What of Jane’s responsibility?
Written by Srirup
(5/2/2013 4:16 a.m.)
Carrying on from an earlier thread about how much to blame Bingley, I thought about addressing what Jane’s role is in her own disappointment. By chapter 40 we are sure that Jane has indeed been hurt and is probably still in love with Bingley. So could she have taken charge of her own life? Prevented external influences from causing her harm? Charlotte’s comments to Lizzie about how Jane should behave which at that time seemed cold and calculating comes to mind and even Lizzy has come to appreciate the truth of it.
Agreed that Jane behaved in a manner which is in consonance with her own nature. But to achieve one’s goals (and to marry someone you love is surely a universal goal) one must be expected to go the extra mile even if it means moving away from one’s comfort zone. In another context (piano scene at Rosings) the author (through Elizabeth) talks about making this extra effort (practising).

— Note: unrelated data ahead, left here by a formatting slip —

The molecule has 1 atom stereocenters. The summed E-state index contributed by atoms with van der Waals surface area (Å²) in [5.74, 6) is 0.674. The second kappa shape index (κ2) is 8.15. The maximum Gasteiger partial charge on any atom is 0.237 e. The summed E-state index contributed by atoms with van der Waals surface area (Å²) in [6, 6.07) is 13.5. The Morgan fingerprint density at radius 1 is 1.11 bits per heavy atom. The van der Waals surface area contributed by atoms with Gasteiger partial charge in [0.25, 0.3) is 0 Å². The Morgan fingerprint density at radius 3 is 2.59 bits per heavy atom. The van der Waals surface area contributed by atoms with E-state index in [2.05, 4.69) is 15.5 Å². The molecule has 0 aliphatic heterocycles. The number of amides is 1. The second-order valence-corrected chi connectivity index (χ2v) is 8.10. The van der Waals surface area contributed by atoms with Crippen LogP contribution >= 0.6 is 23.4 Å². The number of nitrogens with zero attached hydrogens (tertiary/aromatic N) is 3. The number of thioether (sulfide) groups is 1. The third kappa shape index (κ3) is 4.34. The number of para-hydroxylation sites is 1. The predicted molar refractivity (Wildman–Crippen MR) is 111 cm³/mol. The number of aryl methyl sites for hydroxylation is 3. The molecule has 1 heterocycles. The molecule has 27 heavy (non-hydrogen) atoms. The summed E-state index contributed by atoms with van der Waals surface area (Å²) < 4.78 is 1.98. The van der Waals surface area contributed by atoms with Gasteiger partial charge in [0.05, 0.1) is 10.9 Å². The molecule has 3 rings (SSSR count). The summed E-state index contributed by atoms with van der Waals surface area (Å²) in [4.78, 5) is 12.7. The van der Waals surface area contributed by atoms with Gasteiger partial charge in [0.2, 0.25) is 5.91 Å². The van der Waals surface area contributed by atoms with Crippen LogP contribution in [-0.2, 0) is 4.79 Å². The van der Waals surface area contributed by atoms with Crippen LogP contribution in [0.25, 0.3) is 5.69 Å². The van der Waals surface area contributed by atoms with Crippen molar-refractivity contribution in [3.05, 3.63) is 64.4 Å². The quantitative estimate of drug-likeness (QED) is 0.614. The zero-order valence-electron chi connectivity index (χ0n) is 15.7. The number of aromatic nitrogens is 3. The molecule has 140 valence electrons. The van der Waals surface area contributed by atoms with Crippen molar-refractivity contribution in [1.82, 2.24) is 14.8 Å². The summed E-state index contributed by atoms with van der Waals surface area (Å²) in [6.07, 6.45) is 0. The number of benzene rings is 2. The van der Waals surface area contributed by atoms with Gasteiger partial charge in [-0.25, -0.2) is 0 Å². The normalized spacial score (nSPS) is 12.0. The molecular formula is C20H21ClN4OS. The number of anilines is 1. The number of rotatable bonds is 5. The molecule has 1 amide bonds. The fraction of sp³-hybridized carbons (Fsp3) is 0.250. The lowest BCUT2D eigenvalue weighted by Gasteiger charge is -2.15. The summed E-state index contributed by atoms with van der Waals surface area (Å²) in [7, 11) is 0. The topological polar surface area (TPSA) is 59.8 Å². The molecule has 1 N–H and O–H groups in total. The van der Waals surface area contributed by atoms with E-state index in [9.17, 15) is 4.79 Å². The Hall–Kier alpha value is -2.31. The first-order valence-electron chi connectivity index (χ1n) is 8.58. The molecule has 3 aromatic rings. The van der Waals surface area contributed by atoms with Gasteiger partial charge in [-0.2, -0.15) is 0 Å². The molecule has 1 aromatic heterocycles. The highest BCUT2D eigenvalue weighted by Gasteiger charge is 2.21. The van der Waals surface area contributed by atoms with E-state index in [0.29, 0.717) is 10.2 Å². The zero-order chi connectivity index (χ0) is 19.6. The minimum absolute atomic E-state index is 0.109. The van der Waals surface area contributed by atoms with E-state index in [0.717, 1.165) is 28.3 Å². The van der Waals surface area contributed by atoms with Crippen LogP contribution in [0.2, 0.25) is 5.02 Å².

Now, Jane is very sweet, but she is intelligent. That intelligence and sweetness has protected her in the past from making faulty judgments that Elizabeth has been guilty of. So if she ever comes across Bingley again, and if she sees that Bingley does have feelings for her then maybe she can be the mistress of her own destiny, modify her behavior accordingly, and be independent of interfering busybodies.